Keep the wild in wildlife

Young raccoon without fear of the photographer climbs down a tree at Blacklick Woods. (Alyssa Balter)

Late spring is the perfect time to get outside and enjoy a romp through the parks. My personal favorite is going for a hike shortly after a rain. There is something magical to me about the woods when the air is still cool and tiny rain droplets cling to rejuvenated leaves. I love the sights and smells, and especially seeing all the life around me start to perk back up again. Occasionally, I am rewarded with the greatest experience—coming across baby wildlife. Whether it be a bedded down fawn or tiny birds chirping in a nest, it’s hard not to get excited about these cute little creatures.

While hiking at Blacklick Woods last week, I spotted a baby raccoon hiding in the shadows on a fallen tree. As I snapped a picture, it tentatively started to walk towards me. At such a young age this raccoon has already learned not only to not be fearful of people, but to actively seek them out. This means it may have been fed by someone, who probably thought they were doing a good thing for the raccoon.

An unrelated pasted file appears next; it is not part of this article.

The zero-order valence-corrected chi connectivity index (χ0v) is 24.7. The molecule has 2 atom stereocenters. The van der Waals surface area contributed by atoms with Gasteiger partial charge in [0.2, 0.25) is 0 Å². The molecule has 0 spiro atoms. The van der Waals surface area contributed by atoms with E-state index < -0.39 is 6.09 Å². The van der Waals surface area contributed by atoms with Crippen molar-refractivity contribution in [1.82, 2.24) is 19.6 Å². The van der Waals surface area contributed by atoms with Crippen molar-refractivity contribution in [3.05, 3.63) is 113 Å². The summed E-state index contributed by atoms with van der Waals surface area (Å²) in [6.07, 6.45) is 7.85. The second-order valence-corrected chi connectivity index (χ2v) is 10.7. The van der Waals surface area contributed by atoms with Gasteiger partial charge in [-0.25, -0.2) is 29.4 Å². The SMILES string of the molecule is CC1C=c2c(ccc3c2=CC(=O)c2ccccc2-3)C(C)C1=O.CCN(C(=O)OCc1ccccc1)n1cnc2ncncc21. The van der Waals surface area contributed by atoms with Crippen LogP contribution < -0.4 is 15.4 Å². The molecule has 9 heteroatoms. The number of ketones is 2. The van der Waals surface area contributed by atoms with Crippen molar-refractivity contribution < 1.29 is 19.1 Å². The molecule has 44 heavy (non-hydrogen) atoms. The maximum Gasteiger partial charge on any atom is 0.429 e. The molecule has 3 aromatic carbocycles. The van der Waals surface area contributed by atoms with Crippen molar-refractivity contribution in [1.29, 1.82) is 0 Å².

Feeding wild animals is actually a detriment to them. They have all the resources they need to live in the wild, and may not learn the skills needed to use them if they become reliant on people. Yes, even throwing them one scrap is enough to start teaching them to come to people for food (especially since you’re not the only one doing it).
Nor do wild animals gain the necessary nutrition to keep them healthy when they eat foods that are not natural to them. This is particularly important for young animals. When they become adults, these animals often become nuisances and potentially hazardous to themselves or to people. It’s adorable when a baby raccoon approaches you on the trail, but I bet most people wouldn’t feel the same about an adult.

Respect wildlife by keeping them wild. Observe and appreciate, but try not to disturb them. The best thing you can do if you love seeing wildlife is to contribute to making sure they have plenty of healthy, natural habitats to thrive in. Educate yourself and others on healthy ecosystems and then see how you can help. A great way to start is by making a few simple changes in your own backyard to make it more wildlife friendly.

Here are a few links to help you get started:
Garden for wildlife (National Wildlife Federation)

Backyard enhancement for wildlife (OSU School of Natural Resources)

The wildlife will thank you!

ALYSSA BALTER
Restoration Ecologist

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